Work Stoppages ‘Reach Highest Level In Nearly Two Decades’ - United Auto Workers’ 40-Day Walkout At GM Plants ‘Was Largest Strike Started Last Year’
(WASHINGTON, D.C.) - Led by a wave of walkouts by fed-up Teachers, the last two years have seen more American Workers go out on Strike than any time since the 1980s, according to figures released by the Federal Bureau of Labor Statistics (BLS) on Tuesday (February 11th).
The BLS reported 425,500 Workers were involved in 25 “major work stoppages” that included 1,000 or more Workers and lasted at least one shift.
That was less than the 485,000 Strikers of 2018, but a huge increase over the near-record low of 25,000 in 2017.
While the number of Workers striking averaged more than one million a year in the 1970s, it fell off sharply after Republican President Ronald Reagan fired striking Air Traffic Controllers in 1981.
The last time the number of Strikers exceeded 400,000 was in 1989.
“These Strike statistics represent nothing less than a sea change in America,” National AFL-CIO President Richard Trumka said in a statement. “Working People - completely fed up with an economic and political system that does not work for us - are turning to each other and using every tool at our disposal to win a better deal.”
There were 10 Strikes last year that involved more than 20,000 Workers, with the six-week walkout by 46,000 United Auto Workers (UAW) Members seeking a better contract with General Motors (GM) the biggest in terms of lost workdays.
But almost two-thirds of 2019’s Strikers were Teachers and other Education Workers: Six of the 10 largest strikes were by Teachers in North Carolina, West Virginia, Los Angeles, Chicago, Kentucky and Oregon.
The year’s other massive Strikes were by the: United Food & Commercial Workers (UFCW) at Stop & Shop supermarkets, for 11 days in April; The one-day walkouts by Service and Technical Workers at the University of California, represented by American Federation of State, County & Municipal Employees (AFSCME) Local 3299 and University Professional and Technical Employees (UPTE)-Communications Workers of America (CWA) 9119; and a four-day Unfair Labor Practice (ULP) Strike against AT&T Southeast by the CWA in August, which the Union called “the largest Private Sector Strike in the South in a decade.”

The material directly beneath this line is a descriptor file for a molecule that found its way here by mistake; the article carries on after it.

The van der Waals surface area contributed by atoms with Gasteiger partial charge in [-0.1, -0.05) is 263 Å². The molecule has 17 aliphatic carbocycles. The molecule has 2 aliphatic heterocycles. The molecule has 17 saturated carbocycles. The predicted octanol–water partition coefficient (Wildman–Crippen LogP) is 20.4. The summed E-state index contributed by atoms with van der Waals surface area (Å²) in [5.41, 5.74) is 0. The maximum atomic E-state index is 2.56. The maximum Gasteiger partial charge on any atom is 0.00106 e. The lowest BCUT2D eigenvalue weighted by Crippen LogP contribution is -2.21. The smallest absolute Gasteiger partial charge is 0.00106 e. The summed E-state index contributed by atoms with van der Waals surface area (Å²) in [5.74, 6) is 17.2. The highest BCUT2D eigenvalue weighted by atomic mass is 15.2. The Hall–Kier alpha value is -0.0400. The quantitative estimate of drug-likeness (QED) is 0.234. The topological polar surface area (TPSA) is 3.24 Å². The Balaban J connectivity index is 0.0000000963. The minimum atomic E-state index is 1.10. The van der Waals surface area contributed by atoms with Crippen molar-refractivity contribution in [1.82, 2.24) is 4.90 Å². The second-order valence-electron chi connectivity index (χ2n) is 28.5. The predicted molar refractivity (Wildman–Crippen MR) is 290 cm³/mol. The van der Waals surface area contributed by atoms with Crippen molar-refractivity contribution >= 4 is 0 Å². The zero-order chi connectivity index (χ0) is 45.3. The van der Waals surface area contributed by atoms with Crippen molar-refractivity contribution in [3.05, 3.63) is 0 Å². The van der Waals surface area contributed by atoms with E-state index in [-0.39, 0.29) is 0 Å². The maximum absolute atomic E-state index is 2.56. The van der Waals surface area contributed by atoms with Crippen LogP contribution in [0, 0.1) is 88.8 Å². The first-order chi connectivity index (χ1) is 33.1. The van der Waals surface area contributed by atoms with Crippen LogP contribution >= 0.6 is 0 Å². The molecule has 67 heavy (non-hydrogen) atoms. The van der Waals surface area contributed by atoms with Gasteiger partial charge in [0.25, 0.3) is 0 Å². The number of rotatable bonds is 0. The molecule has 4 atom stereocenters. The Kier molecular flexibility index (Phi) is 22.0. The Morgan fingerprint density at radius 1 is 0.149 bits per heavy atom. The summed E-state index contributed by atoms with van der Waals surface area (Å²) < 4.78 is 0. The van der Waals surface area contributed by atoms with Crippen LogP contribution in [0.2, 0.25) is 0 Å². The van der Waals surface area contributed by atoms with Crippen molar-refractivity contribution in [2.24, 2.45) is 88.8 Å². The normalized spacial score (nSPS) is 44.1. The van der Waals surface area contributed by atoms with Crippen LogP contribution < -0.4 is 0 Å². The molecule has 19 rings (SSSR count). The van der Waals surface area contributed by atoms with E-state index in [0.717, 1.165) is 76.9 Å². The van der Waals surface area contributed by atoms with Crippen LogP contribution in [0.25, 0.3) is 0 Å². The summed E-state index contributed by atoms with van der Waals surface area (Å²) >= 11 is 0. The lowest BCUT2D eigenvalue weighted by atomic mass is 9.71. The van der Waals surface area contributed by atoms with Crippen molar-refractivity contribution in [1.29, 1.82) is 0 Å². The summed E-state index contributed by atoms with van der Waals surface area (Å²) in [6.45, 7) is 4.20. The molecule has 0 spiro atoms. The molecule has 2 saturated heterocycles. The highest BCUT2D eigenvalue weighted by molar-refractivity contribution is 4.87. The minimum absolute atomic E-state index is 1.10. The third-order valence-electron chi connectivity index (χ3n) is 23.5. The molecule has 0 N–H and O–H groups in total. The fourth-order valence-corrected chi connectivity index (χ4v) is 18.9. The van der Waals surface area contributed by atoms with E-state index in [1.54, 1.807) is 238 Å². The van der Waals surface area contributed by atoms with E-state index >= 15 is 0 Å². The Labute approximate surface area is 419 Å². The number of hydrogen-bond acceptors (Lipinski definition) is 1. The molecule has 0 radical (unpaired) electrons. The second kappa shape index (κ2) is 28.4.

Currently, the longest-running Strike, according to the BLS, is by about 1,800 Members of International Brotherhood of Electrical Workers (IBEW) Local 3 at the Spectrum Cable-TV Network owned by Charter Communications, which has gone on for almost three years.
The BLS figures also count locked-out Workers as Strikers, but they underestimate the total number of striking Workers, because they don’t include work stoppages that involve less than 1,000 workers or last less than one full shift - such as the mini-Strikes by Fast Food Workers or the Strikes by and lockouts of Orchestra Musicians employed in Chicago and Baltimore.
Three factors likely have contributed to the dramatic increase in Strikes.
Support for Labor Unions has resurged significantly.
Many employers are seeking concessions - such as having Workers pay more for health care, as General Motors and Stop & Shop tried.
Spectrum, which wants to eliminate Workers’ pensions and is operating with strikebreakers while trying to decertify IBEW Local 3, might be the most aggressively intransigent.
And wages are being outstripped by the escalating costs of necessities like housing, health care, and education.
“While unemployment ‘is low, wages have not increased to keep up with the cost of living,’” National AFL-CIO spokesperson Kalina Newman told LaborPress.
“Workers are concluding that if even a sub-four-percent unemployment rate is not providing them with enough leverage to secure robust wage growth, they must join together to demand a fair share of the recovery,” the Economic Policy Institute (EPI) said in its analysis.
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